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Volume 60 Reviews

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Shaman’s Harvest “Here It Comes”

Already featured on Monday Night Football, Shaman’s Harvest’s “Here It Comes” has a very comfortable country-rock groove and big chorus. The Missouri-based outfit has been plugging away since the late 1990s, and frontman Nathan Hunt survived a bout with throat cancer as the band delivered their strongest music to date.

Jeremih “London”

The man behind club and hit radio mainstays such as “Birthday Sex,” “Down on Me” and “Don’t Tell ‘Em” has another potential speaker gem with “London.” The new track features Stefflon Don, Krept and Konan in this track from Jeremiah’s summer mixtape drop Late Nights: Europe. The guest stars on this song provide a more reggae feel which compliments Jeremih’s slick vocals. Among the highlights is a throwback reference to the days of ‘90s sitcoms when it slips in Mrs. Huxtable in a jarring juxtaposition to its overall suggestive content.

Jahkoy “California Heaven”

Toronto-based artist Jahkoy already has one album under his belt, Temptations. The rapper/singer, who cites Pharrell and Andre 3000 as influences, signed at the beginning of this year to Def Jam Recordings and his second, yet-to-be named album, will feature “California Heaven.” The track has the bass-thumping beat of any contemporary club song but features a laid-back vibe synonymous with the state it’s titled and modeled after. Indeed, the Golden State doesn’t solely serve as a name filler; parts of the song could almost be an advertisement for the state including the hook-starting verse “Heaven must be somewhere in California/No place I’ve seen compares to California.”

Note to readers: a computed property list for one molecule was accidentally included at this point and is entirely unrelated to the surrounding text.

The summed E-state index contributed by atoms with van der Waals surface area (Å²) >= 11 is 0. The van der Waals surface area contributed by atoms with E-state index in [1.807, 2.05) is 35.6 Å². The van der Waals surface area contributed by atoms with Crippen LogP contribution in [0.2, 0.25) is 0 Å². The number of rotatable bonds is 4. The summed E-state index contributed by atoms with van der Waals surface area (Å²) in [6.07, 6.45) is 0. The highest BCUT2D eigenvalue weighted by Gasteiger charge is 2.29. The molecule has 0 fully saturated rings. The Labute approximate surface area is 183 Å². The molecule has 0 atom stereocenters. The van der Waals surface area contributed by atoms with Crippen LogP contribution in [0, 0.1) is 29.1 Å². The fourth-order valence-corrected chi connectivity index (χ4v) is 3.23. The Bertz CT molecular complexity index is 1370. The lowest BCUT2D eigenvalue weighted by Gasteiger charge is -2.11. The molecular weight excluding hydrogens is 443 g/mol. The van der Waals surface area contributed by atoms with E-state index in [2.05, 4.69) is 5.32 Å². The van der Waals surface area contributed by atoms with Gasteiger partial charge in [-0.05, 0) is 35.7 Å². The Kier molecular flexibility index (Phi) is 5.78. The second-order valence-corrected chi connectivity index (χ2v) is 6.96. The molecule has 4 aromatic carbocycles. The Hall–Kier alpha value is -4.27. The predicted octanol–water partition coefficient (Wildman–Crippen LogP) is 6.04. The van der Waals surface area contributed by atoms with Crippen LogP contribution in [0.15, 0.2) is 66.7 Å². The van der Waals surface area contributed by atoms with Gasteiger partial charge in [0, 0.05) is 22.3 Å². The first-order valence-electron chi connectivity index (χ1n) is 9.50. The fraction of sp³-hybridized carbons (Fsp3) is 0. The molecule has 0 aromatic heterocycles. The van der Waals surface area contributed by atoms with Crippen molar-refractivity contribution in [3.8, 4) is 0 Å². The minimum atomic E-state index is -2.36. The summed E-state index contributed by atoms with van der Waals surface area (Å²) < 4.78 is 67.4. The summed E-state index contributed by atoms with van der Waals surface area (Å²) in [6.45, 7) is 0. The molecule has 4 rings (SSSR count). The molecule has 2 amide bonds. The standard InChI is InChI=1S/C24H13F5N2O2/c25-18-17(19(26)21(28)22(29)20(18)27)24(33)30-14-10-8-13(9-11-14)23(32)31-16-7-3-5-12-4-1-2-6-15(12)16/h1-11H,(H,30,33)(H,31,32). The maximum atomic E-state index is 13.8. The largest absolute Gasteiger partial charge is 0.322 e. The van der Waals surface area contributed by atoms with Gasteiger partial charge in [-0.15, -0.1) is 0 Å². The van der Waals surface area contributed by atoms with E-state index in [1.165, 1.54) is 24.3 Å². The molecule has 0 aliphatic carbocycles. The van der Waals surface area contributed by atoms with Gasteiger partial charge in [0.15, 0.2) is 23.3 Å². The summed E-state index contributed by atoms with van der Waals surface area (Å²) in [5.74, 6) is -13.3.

Lajan Slim “Haitians”

Lajan Slim may be a Broward County, Florida product, but he has held on tightly to his roots as evidenced by the title of his breakout single. “Haitians” is riddled with words and phrases from the Caribbean island, “picklese,” “kompa,” “sak kap fet” and even the artist’s name — “Lajan” means money in Creole. The rap isn’t blisteringly fast, but it speeds by smoothly enough that this song will undoubtedly have listeners Googling the lyrics while replaying it to catch all the subtle wordplay. While it’s crammed with information, “Haitians” proves to be a top-shelf debut single.

Waterloo Revival “Backwood Bump
Their name is derived from the original moniker of the city of Austin, Texas, and their country sound is not unlike many of the bands that have come out of their home town and state. Waterloo Revival (Waterloo is Austin’s original name) is a two-man outfit, comprised of Cody Cooper and George Birge. Their track “Backwood Bump” is a tribute to great times everyone looks forward to on Friday night. It starts with steady beat and a little strumming that’ll get toes tapping and your head bobbing. The chorus boasts, ‘Spin it round, dip it down, ‘til you hear the baseline thump / Front, back, side to side, that’s how we do the Backwood Bump.’ If you’re at all inspired by feel-good country music, this one will have you moving.

Black Stone Cherry “Soul Machine”

Though the name of their newest album is Kentucky, there’s nothing “bluegrass” about this band or their music. For the past 15 years, Black Stone Cherry has been banging out their own version of southern rock, gathering a very solid following and Billboard chart placements to boot (not to mention, they’ve topped the U.K. rock chart three times and have had sold-out U.K. tours). From this new album comes the track “Soul Machine” which sees the quartet venturing into new territories. Specifically, a horn section and female back-up singers, which definitely put the “soul” into “Soul Machine.” It has a big chorus and catchy riff, which is exactly what you’d expect from BSC. They band keeps getting bigger and bigger, so if you haven’t checked them out yet, get started with “Soul Machine.” – Dave Manack